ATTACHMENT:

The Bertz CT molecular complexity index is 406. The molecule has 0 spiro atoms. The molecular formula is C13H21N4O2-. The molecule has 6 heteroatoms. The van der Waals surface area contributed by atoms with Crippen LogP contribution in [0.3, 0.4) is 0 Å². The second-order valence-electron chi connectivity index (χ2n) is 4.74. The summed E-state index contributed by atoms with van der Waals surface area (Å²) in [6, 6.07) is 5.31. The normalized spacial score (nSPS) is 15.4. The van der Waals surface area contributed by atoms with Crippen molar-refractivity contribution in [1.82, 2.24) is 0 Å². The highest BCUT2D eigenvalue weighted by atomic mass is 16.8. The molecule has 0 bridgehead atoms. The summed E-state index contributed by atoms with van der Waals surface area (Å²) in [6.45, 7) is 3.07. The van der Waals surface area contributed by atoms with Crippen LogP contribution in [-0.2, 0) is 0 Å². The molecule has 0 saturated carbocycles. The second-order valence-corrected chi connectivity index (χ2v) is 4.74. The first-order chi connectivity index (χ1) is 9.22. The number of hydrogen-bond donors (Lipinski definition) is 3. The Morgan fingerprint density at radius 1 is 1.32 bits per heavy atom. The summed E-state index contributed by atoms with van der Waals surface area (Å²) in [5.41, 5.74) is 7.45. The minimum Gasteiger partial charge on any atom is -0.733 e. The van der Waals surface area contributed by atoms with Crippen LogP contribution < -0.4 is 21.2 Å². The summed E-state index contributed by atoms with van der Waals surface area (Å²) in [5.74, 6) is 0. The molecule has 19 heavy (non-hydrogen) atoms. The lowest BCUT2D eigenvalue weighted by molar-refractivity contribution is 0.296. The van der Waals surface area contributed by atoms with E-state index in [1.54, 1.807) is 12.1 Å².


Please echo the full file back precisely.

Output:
The Bertz CT molecular complexity index is 406. The molecule has 0 spiro atoms. The molecular formula is C13H21N4O2-. The molecule has 6 heteroatoms. The van der Waals surface area contributed by atoms with Crippen LogP contribution in [0.3, 0.4) is 0 Å². The second-order valence-electron chi connectivity index (χ2n) is 4.74. The summed E-state index contributed by atoms with van der Waals surface area (Å²) in [6, 6.07) is 5.31. The normalized spacial score (nSPS) is 15.4. The van der Waals surface area contributed by atoms with Crippen molar-refractivity contribution in [1.82, 2.24) is 0 Å². The highest BCUT2D eigenvalue weighted by atomic mass is 16.8. The molecule has 0 bridgehead atoms. The summed E-state index contributed by atoms with van der Waals surface area (Å²) in [6.45, 7) is 3.07. The van der Waals surface area contributed by atoms with Crippen LogP contribution in [-0.2, 0) is 0 Å². The molecule has 0 saturated carbocycles. The second-order valence-corrected chi connectivity index (χ2v) is 4.74. The first-order chi connectivity index (χ1) is 9.22. The number of hydrogen-bond donors (Lipinski definition) is 3. The Morgan fingerprint density at radius 1 is 1.32 bits per heavy atom. The summed E-state index contributed by atoms with van der Waals surface area (Å²) in [5.41, 5.74) is 7.45. The minimum Gasteiger partial charge on any atom is -0.733 e. The van der Waals surface area contributed by atoms with Crippen LogP contribution < -0.4 is 21.2 Å². The summed E-state index contributed by atoms with van der Waals surface area (Å²) in [5.74, 6) is 0. The molecule has 19 heavy (non-hydrogen) atoms. The lowest BCUT2D eigenvalue weighted by molar-refractivity contribution is 0.296. The van der Waals surface area contributed by atoms with E-state index in [1.54, 1.807) is 12.1 Å².